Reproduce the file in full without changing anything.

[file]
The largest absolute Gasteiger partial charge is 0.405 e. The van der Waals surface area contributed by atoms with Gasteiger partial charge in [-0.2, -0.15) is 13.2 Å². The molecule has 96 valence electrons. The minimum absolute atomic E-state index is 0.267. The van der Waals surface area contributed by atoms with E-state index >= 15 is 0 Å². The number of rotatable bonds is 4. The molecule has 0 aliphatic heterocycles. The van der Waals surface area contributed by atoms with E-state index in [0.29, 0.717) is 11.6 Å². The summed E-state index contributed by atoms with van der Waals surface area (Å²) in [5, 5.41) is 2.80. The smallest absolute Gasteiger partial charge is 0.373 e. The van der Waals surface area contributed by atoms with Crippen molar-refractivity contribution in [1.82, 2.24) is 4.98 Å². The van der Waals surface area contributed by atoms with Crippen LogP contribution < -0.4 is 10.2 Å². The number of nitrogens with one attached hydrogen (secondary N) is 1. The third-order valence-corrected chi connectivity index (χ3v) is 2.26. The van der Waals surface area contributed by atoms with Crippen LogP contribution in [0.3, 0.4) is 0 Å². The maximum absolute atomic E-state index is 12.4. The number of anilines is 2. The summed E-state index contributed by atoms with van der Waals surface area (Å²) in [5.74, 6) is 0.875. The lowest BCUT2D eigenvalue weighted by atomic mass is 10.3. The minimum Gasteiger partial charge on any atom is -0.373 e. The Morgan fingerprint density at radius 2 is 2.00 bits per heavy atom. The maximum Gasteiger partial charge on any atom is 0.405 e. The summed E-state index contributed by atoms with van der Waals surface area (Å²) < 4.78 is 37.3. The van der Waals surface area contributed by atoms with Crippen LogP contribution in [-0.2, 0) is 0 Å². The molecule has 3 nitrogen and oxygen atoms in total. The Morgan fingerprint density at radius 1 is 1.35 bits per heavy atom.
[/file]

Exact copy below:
The largest absolute Gasteiger partial charge is 0.405 e. The van der Waals surface area contributed by atoms with Gasteiger partial charge in [-0.2, -0.15) is 13.2 Å². The molecule has 96 valence electrons. The minimum absolute atomic E-state index is 0.267. The van der Waals surface area contributed by atoms with E-state index >= 15 is 0 Å². The number of rotatable bonds is 4. The molecule has 0 aliphatic heterocycles. The van der Waals surface area contributed by atoms with E-state index in [0.29, 0.717) is 11.6 Å². The summed E-state index contributed by atoms with van der Waals surface area (Å²) in [5, 5.41) is 2.80. The smallest absolute Gasteiger partial charge is 0.373 e. The van der Waals surface area contributed by atoms with Crippen molar-refractivity contribution in [1.82, 2.24) is 4.98 Å². The van der Waals surface area contributed by atoms with Crippen LogP contribution < -0.4 is 10.2 Å². The number of nitrogens with one attached hydrogen (secondary N) is 1. The third-order valence-corrected chi connectivity index (χ3v) is 2.26. The van der Waals surface area contributed by atoms with Crippen LogP contribution in [0.3, 0.4) is 0 Å². The maximum absolute atomic E-state index is 12.4. The number of anilines is 2. The summed E-state index contributed by atoms with van der Waals surface area (Å²) in [5.74, 6) is 0.875. The lowest BCUT2D eigenvalue weighted by atomic mass is 10.3. The minimum Gasteiger partial charge on any atom is -0.373 e. The Morgan fingerprint density at radius 2 is 2.00 bits per heavy atom. The maximum Gasteiger partial charge on any atom is 0.405 e. The summed E-state index contributed by atoms with van der Waals surface area (Å²) < 4.78 is 37.3. The van der Waals surface area contributed by atoms with Crippen LogP contribution in [-0.2, 0) is 0 Å². The molecule has 3 nitrogen and oxygen atoms in total. The Morgan fingerprint density at radius 1 is 1.35 bits per heavy atom.